12 BCCI executives sentenced
Twelve former top executives of the collapsed Bank of Credit and Commerce International were convicted of fraud and mismanagement yesterday in an Abu Dhabi court and sentenced to as long as 14 years in prison.
They were also ordered to pay $9.13 billion to the Abu Dhabi government, the bank's major shareholder. Most of the defendants said they would be unable to pay because they are broke.
BCCI's elderly Pakistani founder, Agha Hasan Abedi, failed to appear at the trial but was sentenced in absentia to an eight-year jail term. Pakistan said in April that it would not extradite him.
Simon & Schuster chief fired
Richard E. Snyder was dismissed yesterday as chairman and chief executive of Simon & Schuster, the company he helped build into a publishing behemoth over the last 33 years.
The decision was made by Simon & Schuster's corporate parent, Viacom Inc., which acquired the publisher as part of its $9.7 billion takeover of Paramount Communications in February.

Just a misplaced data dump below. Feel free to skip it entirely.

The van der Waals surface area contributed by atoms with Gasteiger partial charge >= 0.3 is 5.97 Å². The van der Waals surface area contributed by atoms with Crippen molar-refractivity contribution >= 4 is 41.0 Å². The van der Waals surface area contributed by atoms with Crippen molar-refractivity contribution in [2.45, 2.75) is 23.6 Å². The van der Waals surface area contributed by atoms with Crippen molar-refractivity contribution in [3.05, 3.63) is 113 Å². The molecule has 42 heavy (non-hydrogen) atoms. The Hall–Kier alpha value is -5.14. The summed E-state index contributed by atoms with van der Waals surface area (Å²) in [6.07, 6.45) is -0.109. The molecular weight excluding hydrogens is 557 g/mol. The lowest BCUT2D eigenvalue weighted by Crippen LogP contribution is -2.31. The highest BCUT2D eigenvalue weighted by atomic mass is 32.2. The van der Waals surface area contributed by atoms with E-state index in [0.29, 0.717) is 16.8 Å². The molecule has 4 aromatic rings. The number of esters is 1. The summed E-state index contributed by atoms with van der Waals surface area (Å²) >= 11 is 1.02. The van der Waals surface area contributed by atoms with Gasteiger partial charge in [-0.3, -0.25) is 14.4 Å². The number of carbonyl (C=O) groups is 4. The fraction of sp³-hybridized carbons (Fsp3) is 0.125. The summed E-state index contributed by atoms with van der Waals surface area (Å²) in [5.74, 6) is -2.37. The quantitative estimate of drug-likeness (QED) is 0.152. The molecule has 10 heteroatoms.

Viacom officials attributed the decision to a difference in styles.
The state telecommunications monopolies in Germany and France announced plans yesterday to invest $4.2 billion for a 20 percent stake in U.S. long-distance phone company Sprint Corp. and set up a global "megacarrier" alliance.
Deutsche Bundespost Telekom, France Telecom and Sprint will provide communications services for multinational corporations ranging from basic telephone to data transmission and multimedia services.
Times Mirror considers buyback
Times Mirror Co., planning to sell its cable TV operations to Cox Enterprises Inc., said yesterday that the company was considering a repurchase of its shares, but that any buyback would have to wait until one year after the close of the deal.
Times Mirror also said its proposal to cut its quarterly dividend to between one-fifth and one-third of its current level would be decided upon at the closing of the Cox deal.
Times Mirror, which publishes the Los Angeles Times, The Sun and The Evening Sun and other newspapers, was responding to shareholder lawsuits seeking to block the $2.3 billion sale.
Met Life, Travelers confirm deal
Metropolitan Life Insurance Co. and Travelers Inc. confirmed a merger deal yesterday that would create one of the nation's largest health care companies.
The merger was widely praised by analysts, who said the combination gave the companies a better chance of catching up with the leaders in managed health care.